The hurricane of 1928 that devastated this section of Florida was one of the worst natural disasters in American history. The storm caused the death of two to three thousand people, the majority of whom were African American agricultural workers. Records indicate that 674 African Americans were placed in a mass grave at this site along the edge of the city's pauper cemetery. These victims were among the estimated two to three thousand Floridians who died as water flooded coastal communities and those adjacent to Lake Okeechobee and other inland bodies of water throughout southern and central Florida. The devastation was made worse by the failure to alert residents despite the devastation that killed over fifteen hundred residents in the Bahamas and U.S. territories in the Caribbean in the days leading up to the storm's landfall in Florida. The brunt of the storm hit agricultural communities on the south side of Lake Okeechobee from Clewiston to Canal Point.
The health department ordered residents along the lake to burn the bodies of victims to prevent a potential health hazard. In other places, bodies of deceased agricultural workers were piled on trucks and hauled to West Palm Beach and placed in a mass grave at Tamarind Avenue and 25th Street. That grave remained unmarked for 75 years until Robert Hazard and the non-profit Storm of ’28 Memorial Park Coalition fought for nearly ten years to create a memorial and fence around the mass grave. In 2003, the city placed a state historical marker at this location.
Although the surviving victims of the storm are in their 80's and 90's now, the memory of the devastation comes back as they recall the Hurricane of 1928. Records indicate that 674 African American victims of the hurricane were placed in this mass grave at Tamarind Avenue and 25th Street.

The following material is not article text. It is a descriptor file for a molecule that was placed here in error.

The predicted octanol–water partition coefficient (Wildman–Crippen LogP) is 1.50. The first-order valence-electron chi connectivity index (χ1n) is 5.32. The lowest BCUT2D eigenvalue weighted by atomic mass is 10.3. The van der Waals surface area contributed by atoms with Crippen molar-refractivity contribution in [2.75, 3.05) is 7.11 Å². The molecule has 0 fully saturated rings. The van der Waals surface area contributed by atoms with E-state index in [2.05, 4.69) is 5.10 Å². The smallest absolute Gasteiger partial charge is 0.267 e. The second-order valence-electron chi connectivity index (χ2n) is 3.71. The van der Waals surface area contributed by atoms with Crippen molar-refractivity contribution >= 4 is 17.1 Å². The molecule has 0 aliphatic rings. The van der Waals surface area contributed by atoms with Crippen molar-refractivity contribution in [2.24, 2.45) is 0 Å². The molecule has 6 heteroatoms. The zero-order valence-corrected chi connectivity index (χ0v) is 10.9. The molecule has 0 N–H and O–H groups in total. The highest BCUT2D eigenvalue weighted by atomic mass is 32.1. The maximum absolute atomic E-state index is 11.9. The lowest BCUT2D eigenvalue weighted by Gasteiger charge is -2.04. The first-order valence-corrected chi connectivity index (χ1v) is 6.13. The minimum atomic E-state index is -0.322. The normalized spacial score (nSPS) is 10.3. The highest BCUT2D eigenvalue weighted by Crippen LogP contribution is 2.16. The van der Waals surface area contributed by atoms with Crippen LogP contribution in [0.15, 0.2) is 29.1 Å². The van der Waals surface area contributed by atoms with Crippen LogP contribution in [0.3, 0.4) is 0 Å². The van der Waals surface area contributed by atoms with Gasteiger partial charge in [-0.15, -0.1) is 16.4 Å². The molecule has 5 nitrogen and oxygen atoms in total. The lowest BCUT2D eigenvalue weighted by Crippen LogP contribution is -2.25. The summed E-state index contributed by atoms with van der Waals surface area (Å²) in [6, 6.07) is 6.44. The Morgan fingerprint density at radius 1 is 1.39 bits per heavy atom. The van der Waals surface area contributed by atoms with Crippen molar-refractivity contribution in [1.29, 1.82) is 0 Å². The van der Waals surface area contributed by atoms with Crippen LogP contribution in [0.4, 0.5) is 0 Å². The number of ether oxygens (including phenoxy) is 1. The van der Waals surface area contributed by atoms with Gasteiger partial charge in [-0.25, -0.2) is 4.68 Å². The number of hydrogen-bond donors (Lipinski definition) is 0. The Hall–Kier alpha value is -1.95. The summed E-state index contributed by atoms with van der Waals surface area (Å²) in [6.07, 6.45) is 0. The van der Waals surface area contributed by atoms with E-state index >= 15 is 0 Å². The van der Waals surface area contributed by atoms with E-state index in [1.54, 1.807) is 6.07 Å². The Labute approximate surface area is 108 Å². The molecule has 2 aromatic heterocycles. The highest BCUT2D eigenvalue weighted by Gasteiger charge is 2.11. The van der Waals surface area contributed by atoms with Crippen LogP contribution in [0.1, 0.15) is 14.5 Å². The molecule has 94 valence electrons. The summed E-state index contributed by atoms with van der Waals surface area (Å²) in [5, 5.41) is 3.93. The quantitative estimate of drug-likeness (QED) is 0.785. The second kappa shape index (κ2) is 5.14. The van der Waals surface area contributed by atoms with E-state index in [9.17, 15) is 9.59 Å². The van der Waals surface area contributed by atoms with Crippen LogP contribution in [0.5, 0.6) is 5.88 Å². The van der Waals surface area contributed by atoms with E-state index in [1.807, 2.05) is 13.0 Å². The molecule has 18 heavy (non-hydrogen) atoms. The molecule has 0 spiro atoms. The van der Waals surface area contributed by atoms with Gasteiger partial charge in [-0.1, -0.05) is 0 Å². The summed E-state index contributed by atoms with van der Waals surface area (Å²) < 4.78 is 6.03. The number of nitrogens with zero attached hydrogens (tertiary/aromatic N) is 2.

The deadly hurricane of 1928 not only killed thousands but also destroyed hundreds of buildings and left an estimated 16 billion dollars in property damage using today's dollars as the benchmark. The damage and death toll in Florida's interior was greater than the coast owing to the failure of a five-foot dike built around Lake Okeechobee that collapsed during the storm. The section of the dike that failed was replaced with a forty foot tall barrier in subsequent years. Historians have shown that the failure to prepare the area around the lake caused many of the deaths. Blame is also attributed to the failure to organize an evacuation after the storm caused damage throughout the Caribbean. At the same time, the death toll would have been much higher had it not been for the last-minute efforts of residents who helped evacuate neighbors and rescue potential victims.
Some victims were buried in mass graves in Port Mayaca in Martin County, and in West Palm Beach, 69 white victims were placed in a mass grave in Woodland Cemetery. Hundreds of volunteers helped recover bodies, create pine boxes for caskets, and dig graves throughout the area. Many victims were never found or buried in private cemeteries. In the area directly south of the Lake, the health department ordered volunteers to burn some of the bodies that washed ashore in the days and weeks after the disaster in hopes of preventing the spread of disease. By that time, most of the bodies recovered from the lake were unrecognizable and rotting in the heat.
Survivor Frank Stallings was among the volunteers despite losing his home and business. He recalled being ordered by the health department to create a fire and burn the bodies that had already begun to decompose. The experience caused trauma that he and other volunteers never forgot. For Stallings, the moment that haunted him was seeing a bracelet on the wrist of a toddler. He remembered the girl showing him the bracelet two months before the storm. The memory of her showing off the birthday present hit him as he added her body to the pile.
The tragic storm was the second deadliest hurricane in American history next to the one that devasted Galveston in 1900. Some victims recall that day and speak of the screams they heard and the bodies floating around the city. Most victims had rotted to the point that a funeral was not possible. The Hurricane of 1928 was sometimes referred to as the Forgotten Storm, as city leaders tried to hide the devastation for fear of hurting the tourism industry.
The mass grave here was dug approximately 20 feet deep, and an estimated 674 pine boxes containing the remains of African American families were placed in the hole. Despite the apparent precision of the record, it is not known exactly how many people were buried here. The precise location of the grave was unknown until the Bureau of Preservation funded a project to discover the site based on historical records, the use of scientific equipment, and a small amount of excavation.